Tuesday, September 10, 2013

A quick comment on Gabriel Resources

At Bronte we have been short Gabriel Resources for some time. Gabriel (a Canadian company) owns a potential gold mine in Romania. The biggest investor is John Paulson of "greatest trade in history" and later Sino Forest fame.

The deposit has been known since antiquity and was worked by the Romans (presumably using slaves) and later by the foreign-exchange starved communists using the modern equivalent of slaves (which the commies called "workers" or the owners of the revolution).

Slaves have a habit of removing most high-grade ore...

The mine was closed as uneconomic (loss-making) after the iron curtain fell. It just wasn't a very good gold mine - at least it wasn't after the slaves had picked over the ore body.

The company used to have a multi-billion dollar market cap based on an old deposit with no working mine - and which was only recently deemed not worth even running...

This was unusual and warranted further attention.

And we gave it more-than-the-usual amount of attention.

We paid a law student in Romania to pull the Communist Party archives to work out what the commies thought the grades of the mine were and to compare them to the (seemingly optimistic) statements of the company. [Yes - you know a hedge fund does original research when it is poking about in the Romanian Communist Party archives...]

The reported grades were lower than claimed by the company (enough reason to be short) but the difference was only about 20 percent - not that dramatic. Indeed this could be a genuine sampling error and there is little reason to assume that the difference is deliberate.

If there had been a dramatic difference in grades we would have taken a much larger position and danced about in joy. We are short sellers at heart - and investigative stock picking is fun.

With minor grade differences and more than a few environmental doubts about the mine we maintained a modest short position.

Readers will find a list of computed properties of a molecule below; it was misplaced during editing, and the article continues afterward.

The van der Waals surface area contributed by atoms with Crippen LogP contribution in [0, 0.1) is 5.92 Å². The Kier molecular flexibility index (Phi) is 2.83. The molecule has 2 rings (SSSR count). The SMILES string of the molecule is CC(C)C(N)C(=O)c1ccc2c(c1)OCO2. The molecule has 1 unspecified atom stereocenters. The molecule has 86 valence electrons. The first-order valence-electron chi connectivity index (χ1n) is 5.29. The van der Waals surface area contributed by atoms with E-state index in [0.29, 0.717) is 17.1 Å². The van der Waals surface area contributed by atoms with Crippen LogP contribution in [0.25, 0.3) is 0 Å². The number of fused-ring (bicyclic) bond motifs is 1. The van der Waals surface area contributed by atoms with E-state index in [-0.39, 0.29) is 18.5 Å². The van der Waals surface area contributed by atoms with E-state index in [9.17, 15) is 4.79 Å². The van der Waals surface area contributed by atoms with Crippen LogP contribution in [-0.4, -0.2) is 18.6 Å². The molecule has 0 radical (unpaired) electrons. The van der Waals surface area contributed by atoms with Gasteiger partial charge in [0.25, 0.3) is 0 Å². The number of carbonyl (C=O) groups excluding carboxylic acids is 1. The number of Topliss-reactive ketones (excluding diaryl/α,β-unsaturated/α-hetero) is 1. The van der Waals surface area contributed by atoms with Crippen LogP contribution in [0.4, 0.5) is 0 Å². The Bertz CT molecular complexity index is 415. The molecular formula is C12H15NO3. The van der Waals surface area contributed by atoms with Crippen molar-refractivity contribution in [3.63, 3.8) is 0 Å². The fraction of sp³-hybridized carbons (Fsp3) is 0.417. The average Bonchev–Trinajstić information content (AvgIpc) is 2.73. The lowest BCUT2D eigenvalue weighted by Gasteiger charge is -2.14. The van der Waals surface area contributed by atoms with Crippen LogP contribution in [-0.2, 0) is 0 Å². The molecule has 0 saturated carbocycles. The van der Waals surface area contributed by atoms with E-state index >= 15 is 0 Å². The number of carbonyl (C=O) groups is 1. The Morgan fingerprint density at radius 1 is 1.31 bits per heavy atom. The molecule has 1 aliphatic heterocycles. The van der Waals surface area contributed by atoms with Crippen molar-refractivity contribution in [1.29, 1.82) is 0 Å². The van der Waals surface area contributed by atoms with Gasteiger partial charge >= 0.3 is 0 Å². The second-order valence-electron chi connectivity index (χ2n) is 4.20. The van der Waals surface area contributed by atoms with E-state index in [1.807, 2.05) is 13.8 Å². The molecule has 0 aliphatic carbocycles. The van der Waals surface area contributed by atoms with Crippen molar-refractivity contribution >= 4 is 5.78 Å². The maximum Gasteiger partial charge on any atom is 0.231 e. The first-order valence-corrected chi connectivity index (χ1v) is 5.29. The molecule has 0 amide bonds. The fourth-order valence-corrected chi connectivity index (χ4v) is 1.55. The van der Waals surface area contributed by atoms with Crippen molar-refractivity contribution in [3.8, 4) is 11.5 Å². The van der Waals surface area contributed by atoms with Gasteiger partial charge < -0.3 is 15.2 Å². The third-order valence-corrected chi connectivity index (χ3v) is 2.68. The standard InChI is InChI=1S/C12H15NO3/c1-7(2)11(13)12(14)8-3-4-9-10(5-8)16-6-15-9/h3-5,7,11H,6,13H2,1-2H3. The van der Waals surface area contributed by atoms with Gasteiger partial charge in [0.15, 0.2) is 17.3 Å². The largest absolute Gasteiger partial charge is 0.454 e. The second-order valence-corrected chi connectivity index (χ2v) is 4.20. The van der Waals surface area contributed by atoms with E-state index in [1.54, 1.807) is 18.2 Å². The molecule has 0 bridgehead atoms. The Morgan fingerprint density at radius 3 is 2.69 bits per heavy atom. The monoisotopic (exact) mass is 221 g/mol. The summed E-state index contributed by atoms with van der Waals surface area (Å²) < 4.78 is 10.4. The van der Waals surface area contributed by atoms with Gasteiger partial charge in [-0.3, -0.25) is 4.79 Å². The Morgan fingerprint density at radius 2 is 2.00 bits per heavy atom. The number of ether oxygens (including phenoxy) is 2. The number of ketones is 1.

This worked well. The Romanian Prime Minister Mr Victor Ponta - after mass protests - has decided to advise Parliament to reject approval for the mine. This is hardly surprising as the company proposed an environmentally nasty - indeed toxic - method for extracting the gold.

And so yesterday the stock entered the final-phase of its collapse - it fell a little over 50 percent - but it still has more than a quarter of a billion in market cap! The stock is down to 68 cents.

And the company response. They plan on suing Romania for "multiple breaches of international investment treaties".

But they don't mention what treaties. Indeed I am for the most part unaware of what treaties might pertain. A google search for the term "breaches of international investment treaties" but without the world "Gabriel" produces roughly zero results.

For this reason I suspect Gabriel's legal case is modestly overstated.

Like their gold grades.*


*The overstatement of the gold grades is my guess. As stated above the difference in the gold grades was not large. However I believe the grades in the archives for good reason: the Commies did a rather big bulk sample on the mine by actually mining it. It is however not outside the realms of possibility that the Communists were so incompetent at extracting gold that they underestimated the grades in their own mine. In which case Gabriel's estimates may be accurate. I report: you decide.


Sam said...


Likely the Romania-Canada Bilateral Investment Treaty. See http://www.sice.oas.org/Investment/BITSbyCountry/BITs/CAN_Romania_e.asp. They can file a request for arbitration through ICSID, which is part of the World Bank. A long, arduous process that might or might result in a judgment.

- Sam

Anonymous said...

And the 4th largest shareholder is Baupost. Well done John

Anonymous said...

"India is held liable for investment treaty breach due to protracted judicial delays suffered by foreign investor"


"Tribunal Finds Ecuador in Breach of its Obligations Under International Law and the Bilateral Investment Treaty with the United States"


uair01 said...

You might be interested in looking at uranium ore mines in the Czech republic. There is some speculation if they will be restarted. At the moment they are mothballed.

NL said...

1.) What is unprofitable at $300/oz may be profitable at $1,300/oz.
2.) The company was probably going to use better technology than the commies had 20 years ago. Romania is *still* practically a third-world country.
3.) The mine was shut because the runoff would have created an international incident. (Although this would not have been the first Romanian cyanide poisoning of a major river system in recent memory so who knows.)

Anonymous said...